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COVID-19 + Hospitality: What is a staged re-opening?

The door to the restaurant
Dom Hopkinson
5 min read

COVID-19 + Hospitality: What is a staged re-opening?

As hospitality businesses prepare for the gradual re-opening as restrictions begin to ease, we invited business consultant James McLean from Planday partner Truffle Hunting to an expert webinar to share his tips and tricks for opening safely and strongly. James reckons you need to think about three key parts of your re-opening strategy: your revenue, economics and analysis. Let's dive in and see what it means for you.


Businesses should think about their revenue streams beyond the lockdown phase. For instance, a Truffle Hunting client which has a boutique butchery and restaurant — impacted by the restaurant’s closure thanks to restrictions — quickly pivoted to barbecue packs when the weather improved, so people can make the most of the sunshine and that business can diversify its revenue stream. Here are some of James’ tips once you’ve started diversifying your revenue streams.

  • Aggregate 

Think about complementary products. Can you package some wine, cheese or condiments to go with your main product offering?

  • Aggregate 

Get as many of your business’ data points, from scheduling to inventory, POS, ecommerce and payroll, working together and save time, as well as eliminating human error.

  • Engagement 

Every business, whether it’s a local butcher or an international chain — is part of a community. So use your connections, stay in touch with your community and help give people an insight into what you’re doing. Also, focus your marketing material into succinct communications without bombarding them too often.

A laptop


Crucial to a productive return post-lockdown is ensuring that the economics of your re-start add up. James says little changes now can make a big difference to your performance in the future.

  • Be sustainable 

Be upfront about the costs you can’t avoid, like rent. Be open with your landlord and seek assistance if you need it.

  • Re-forecast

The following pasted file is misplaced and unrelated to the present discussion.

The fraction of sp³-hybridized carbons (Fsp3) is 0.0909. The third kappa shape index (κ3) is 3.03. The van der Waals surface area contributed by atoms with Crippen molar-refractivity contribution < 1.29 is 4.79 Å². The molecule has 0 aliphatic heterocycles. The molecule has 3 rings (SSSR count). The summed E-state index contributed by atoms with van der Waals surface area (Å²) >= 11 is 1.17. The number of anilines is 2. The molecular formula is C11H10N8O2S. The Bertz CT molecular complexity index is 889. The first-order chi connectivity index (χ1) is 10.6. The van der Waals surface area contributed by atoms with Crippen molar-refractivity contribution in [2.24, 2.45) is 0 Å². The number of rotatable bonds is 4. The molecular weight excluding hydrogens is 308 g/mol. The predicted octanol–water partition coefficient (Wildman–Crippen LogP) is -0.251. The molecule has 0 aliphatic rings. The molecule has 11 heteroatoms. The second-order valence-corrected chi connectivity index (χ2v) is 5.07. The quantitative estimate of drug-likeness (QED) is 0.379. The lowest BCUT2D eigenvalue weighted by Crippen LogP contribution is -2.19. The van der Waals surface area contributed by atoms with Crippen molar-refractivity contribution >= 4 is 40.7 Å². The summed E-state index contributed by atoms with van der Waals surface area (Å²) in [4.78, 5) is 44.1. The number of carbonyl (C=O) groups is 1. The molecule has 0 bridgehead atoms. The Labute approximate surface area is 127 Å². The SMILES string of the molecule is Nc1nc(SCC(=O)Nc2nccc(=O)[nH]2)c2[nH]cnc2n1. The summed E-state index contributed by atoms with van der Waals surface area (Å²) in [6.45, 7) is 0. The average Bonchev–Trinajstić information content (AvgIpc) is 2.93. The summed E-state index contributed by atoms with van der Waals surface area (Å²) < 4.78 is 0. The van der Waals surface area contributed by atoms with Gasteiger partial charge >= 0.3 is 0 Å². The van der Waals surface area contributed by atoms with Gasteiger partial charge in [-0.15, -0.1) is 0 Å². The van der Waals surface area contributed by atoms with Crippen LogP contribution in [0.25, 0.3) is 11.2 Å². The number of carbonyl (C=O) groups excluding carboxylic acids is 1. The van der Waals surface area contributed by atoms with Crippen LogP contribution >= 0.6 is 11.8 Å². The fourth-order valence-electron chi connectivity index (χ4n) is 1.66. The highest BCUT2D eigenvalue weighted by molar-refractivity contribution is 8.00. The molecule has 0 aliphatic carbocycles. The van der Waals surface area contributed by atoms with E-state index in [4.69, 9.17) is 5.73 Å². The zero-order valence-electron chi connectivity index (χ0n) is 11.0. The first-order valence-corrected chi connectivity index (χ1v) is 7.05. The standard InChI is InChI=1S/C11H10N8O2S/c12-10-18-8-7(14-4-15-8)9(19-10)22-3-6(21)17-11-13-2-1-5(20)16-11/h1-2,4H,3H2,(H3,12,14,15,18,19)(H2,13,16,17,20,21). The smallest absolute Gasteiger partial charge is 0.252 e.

It’s important to be realistic about your projections and forecasts for this year. Analysing your performance based on year-on-year figures is not going to help set an achievable and realistic goal that you can achieve.

  • What’s your break-even point?
  • What does each stage of your cash flow cycle look like?

James says projecting beyond one quarter is important. Businesses should start to plan ahead for events like Christmas and make sure that revenue planning and projections line up with a goal and a timeline you can reasonably stick to.


Sometimes the best investments you can make in your business is better understanding your data and your position. Making sure you can see the full cycle, manage costs and project properly your goals for the next few weeks and months is what can set you apart. 

  • Information flow

Maximise your information flow so you can see which parts of your business are performing and which you can make changes to work more efficiently. Do you have a problem with inventory management? Is your sales data easy to find when you are planning the next month or quarter? Can you afford to staff in a different way when the lockdowns start to ease?

Getting systems which can both answer these types of questions and which work together maximises your information flow and can help you work smarter.

This can help you better target your marketing materials, sell more complementary products and make sure your customers get the experience they are looking for from your brand.

The woman is serving coffee to go
  • Empower your team with concise information

Things are changing pretty quickly with COVID-19 so arming your team with information frequently and concisely will help them, help your customers and ultimately help your business. This can include sharing the targets you need to meet financially, information on your business’ use of furlough or even how you’re tracking with implementing socially-distant practices for when you do re-open.

  • Get an overall picture and balance of your profitability and efficiency

Using tools and practices mentioned above you should be able to get an overall view of how profitable you are, whether you’re working efficiently and how any changes you make affect the bottom line and your path back post-lockdown. Having systems that dig deep into your business and work together will help make this task easier.

Want a full look at what staged reopening means for your hospitality business?

Watch the full webinar.

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